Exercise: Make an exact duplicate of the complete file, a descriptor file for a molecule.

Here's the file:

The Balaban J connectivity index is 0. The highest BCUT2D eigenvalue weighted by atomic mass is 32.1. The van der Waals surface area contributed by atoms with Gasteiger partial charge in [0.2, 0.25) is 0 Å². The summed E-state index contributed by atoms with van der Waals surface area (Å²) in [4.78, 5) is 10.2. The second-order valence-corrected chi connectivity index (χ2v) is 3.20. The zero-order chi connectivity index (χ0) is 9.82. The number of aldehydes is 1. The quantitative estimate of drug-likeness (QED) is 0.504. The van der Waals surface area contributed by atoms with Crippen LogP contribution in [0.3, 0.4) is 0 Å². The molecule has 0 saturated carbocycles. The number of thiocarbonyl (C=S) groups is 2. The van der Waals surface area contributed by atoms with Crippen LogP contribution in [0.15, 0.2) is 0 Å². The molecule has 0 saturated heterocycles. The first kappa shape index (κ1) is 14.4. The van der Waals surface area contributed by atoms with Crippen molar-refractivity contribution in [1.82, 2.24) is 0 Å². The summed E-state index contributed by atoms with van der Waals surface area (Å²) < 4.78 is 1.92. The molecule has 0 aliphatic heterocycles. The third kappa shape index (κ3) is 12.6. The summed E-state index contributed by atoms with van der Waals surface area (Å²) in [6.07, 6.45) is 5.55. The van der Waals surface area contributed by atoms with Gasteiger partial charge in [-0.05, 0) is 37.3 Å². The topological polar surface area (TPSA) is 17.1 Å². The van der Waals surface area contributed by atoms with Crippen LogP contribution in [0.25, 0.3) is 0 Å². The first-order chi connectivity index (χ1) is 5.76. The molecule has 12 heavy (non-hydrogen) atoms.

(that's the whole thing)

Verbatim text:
The Balaban J connectivity index is 0. The highest BCUT2D eigenvalue weighted by atomic mass is 32.1. The van der Waals surface area contributed by atoms with Gasteiger partial charge in [0.2, 0.25) is 0 Å². The summed E-state index contributed by atoms with van der Waals surface area (Å²) in [4.78, 5) is 10.2. The second-order valence-corrected chi connectivity index (χ2v) is 3.20. The zero-order chi connectivity index (χ0) is 9.82. The number of aldehydes is 1. The quantitative estimate of drug-likeness (QED) is 0.504. The van der Waals surface area contributed by atoms with Crippen LogP contribution in [0.3, 0.4) is 0 Å². The molecule has 0 saturated carbocycles. The number of thiocarbonyl (C=S) groups is 2. The van der Waals surface area contributed by atoms with Crippen LogP contribution in [0.15, 0.2) is 0 Å². The molecule has 0 saturated heterocycles. The first kappa shape index (κ1) is 14.4. The van der Waals surface area contributed by atoms with Crippen molar-refractivity contribution in [1.82, 2.24) is 0 Å². The summed E-state index contributed by atoms with van der Waals surface area (Å²) < 4.78 is 1.92. The molecule has 0 aliphatic heterocycles. The third kappa shape index (κ3) is 12.6. The summed E-state index contributed by atoms with van der Waals surface area (Å²) in [6.07, 6.45) is 5.55. The van der Waals surface area contributed by atoms with Gasteiger partial charge in [-0.05, 0) is 37.3 Å². The topological polar surface area (TPSA) is 17.1 Å². The van der Waals surface area contributed by atoms with Crippen LogP contribution in [0.25, 0.3) is 0 Å². The first-order chi connectivity index (χ1) is 5.76. The molecule has 12 heavy (non-hydrogen) atoms.